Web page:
“Don’t Make Me Prove It” was another highlight with the sirens’ harmonies soaring over a deliciously crunchy groove. They don’t play much lead guitar, but Post and Gordon are both alt-rock rhythm guitar aces with their rocking chord progressions, hooky riffs and rich harmonic accents. 1994’s smash hit “Seether” kept the house rocking in a triumphant blast from MTV’s glory days and the band earned credit by not saving it for last, as so many bands do with their biggest hit. The group had certainly earned the chance to deliver some more new music now and delivered the goods with “The Museum of Broken Relationships". The song starts off slow and builds with skillful sonic layering until the chorus explodes with grungey goodness over one of the band’s classic choruses that mixes counterpoint melodies with infectious backing vocals. The new “Alternica” was another winner and served as a worthy set closer, an epic tune that built from a slow simmer to a rolling boil with a majestic chorus and then a heavy outro jam that blew away the assembled.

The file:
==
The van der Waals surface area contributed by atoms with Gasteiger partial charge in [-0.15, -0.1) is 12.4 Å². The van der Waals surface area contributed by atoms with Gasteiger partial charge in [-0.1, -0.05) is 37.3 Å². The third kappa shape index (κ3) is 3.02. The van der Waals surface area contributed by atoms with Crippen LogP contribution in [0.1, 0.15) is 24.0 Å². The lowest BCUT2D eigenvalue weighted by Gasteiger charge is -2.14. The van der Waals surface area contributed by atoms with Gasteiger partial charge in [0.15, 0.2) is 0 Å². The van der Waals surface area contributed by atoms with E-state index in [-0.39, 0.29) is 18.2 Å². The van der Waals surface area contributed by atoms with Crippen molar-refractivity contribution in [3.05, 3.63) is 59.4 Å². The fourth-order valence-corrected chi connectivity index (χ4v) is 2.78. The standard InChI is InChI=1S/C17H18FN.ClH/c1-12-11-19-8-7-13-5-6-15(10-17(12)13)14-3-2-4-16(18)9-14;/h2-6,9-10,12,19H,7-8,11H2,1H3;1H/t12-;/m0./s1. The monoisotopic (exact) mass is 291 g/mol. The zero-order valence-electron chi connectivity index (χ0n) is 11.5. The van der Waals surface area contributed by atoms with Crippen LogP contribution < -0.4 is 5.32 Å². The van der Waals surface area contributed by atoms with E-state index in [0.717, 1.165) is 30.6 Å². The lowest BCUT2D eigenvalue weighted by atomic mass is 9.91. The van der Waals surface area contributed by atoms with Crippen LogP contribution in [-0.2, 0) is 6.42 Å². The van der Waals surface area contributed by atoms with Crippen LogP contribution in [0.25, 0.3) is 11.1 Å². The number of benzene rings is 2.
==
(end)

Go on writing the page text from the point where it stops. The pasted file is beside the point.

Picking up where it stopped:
The triple encore was another triumph, starting with the downtempo yet heavy sound of “Earthcrosser.” Then the ladies cranked it back up to eleven on “I’m Taking Europe with Me", another gem from the underrated 1996 Blow It Out Your Ass EP that fans will have to dig out of their CD collections to hear again since it is apparently out of print and not available on Spotify. Hearing this song cranked out and crushed in 2015 was like a sublimely lucid dream come to life. Then “Volcano Girls” closed it out with a last blast of melodic pop-grunge goodness.